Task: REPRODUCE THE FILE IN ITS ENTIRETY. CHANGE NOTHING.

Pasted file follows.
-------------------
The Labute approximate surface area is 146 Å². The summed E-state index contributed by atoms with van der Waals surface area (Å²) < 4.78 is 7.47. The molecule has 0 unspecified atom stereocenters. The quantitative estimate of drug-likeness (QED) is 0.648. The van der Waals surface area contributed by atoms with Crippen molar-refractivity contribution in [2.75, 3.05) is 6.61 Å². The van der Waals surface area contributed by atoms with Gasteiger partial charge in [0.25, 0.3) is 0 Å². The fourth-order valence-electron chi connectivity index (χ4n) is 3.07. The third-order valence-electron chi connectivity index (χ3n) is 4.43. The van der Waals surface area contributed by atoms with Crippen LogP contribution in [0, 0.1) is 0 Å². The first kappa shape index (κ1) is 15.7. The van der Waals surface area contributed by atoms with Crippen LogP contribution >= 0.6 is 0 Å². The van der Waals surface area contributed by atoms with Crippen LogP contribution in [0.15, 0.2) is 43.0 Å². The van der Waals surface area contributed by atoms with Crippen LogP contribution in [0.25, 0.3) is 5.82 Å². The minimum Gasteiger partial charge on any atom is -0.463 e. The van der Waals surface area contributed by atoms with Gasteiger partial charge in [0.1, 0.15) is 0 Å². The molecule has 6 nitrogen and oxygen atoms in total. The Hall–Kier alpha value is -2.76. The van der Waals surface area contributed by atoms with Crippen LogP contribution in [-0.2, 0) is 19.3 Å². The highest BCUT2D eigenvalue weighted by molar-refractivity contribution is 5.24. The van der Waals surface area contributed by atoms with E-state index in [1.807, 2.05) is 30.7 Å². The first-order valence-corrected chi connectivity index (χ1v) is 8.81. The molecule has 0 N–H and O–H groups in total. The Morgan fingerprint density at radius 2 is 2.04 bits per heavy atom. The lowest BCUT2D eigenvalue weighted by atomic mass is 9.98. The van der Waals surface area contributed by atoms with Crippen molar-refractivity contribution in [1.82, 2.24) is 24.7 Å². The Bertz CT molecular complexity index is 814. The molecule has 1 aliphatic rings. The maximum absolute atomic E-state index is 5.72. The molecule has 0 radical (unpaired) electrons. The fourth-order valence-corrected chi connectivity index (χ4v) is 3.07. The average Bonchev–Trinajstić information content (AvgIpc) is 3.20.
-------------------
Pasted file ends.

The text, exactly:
The Labute approximate surface area is 146 Å². The summed E-state index contributed by atoms with van der Waals surface area (Å²) < 4.78 is 7.47. The molecule has 0 unspecified atom stereocenters. The quantitative estimate of drug-likeness (QED) is 0.648. The van der Waals surface area contributed by atoms with Crippen molar-refractivity contribution in [2.75, 3.05) is 6.61 Å². The van der Waals surface area contributed by atoms with Gasteiger partial charge in [0.25, 0.3) is 0 Å². The fourth-order valence-electron chi connectivity index (χ4n) is 3.07. The third-order valence-electron chi connectivity index (χ3n) is 4.43. The van der Waals surface area contributed by atoms with Crippen LogP contribution in [0, 0.1) is 0 Å². The first kappa shape index (κ1) is 15.7. The van der Waals surface area contributed by atoms with Crippen LogP contribution >= 0.6 is 0 Å². The van der Waals surface area contributed by atoms with Crippen LogP contribution in [0.15, 0.2) is 43.0 Å². The van der Waals surface area contributed by atoms with Crippen LogP contribution in [0.25, 0.3) is 5.82 Å². The minimum Gasteiger partial charge on any atom is -0.463 e. The van der Waals surface area contributed by atoms with Gasteiger partial charge in [0.1, 0.15) is 0 Å². The molecule has 6 nitrogen and oxygen atoms in total. The Hall–Kier alpha value is -2.76. The van der Waals surface area contributed by atoms with Crippen LogP contribution in [-0.2, 0) is 19.3 Å². The highest BCUT2D eigenvalue weighted by molar-refractivity contribution is 5.24. The van der Waals surface area contributed by atoms with E-state index in [1.807, 2.05) is 30.7 Å². The first-order valence-corrected chi connectivity index (χ1v) is 8.81. The molecule has 0 N–H and O–H groups in total. The Morgan fingerprint density at radius 2 is 2.04 bits per heavy atom. The lowest BCUT2D eigenvalue weighted by atomic mass is 9.98. The van der Waals surface area contributed by atoms with Crippen molar-refractivity contribution in [1.82, 2.24) is 24.7 Å². The Bertz CT molecular complexity index is 814. The molecule has 1 aliphatic rings. The maximum absolute atomic E-state index is 5.72. The molecule has 0 radical (unpaired) electrons. The fourth-order valence-corrected chi connectivity index (χ4v) is 3.07. The average Bonchev–Trinajstić information content (AvgIpc) is 3.20.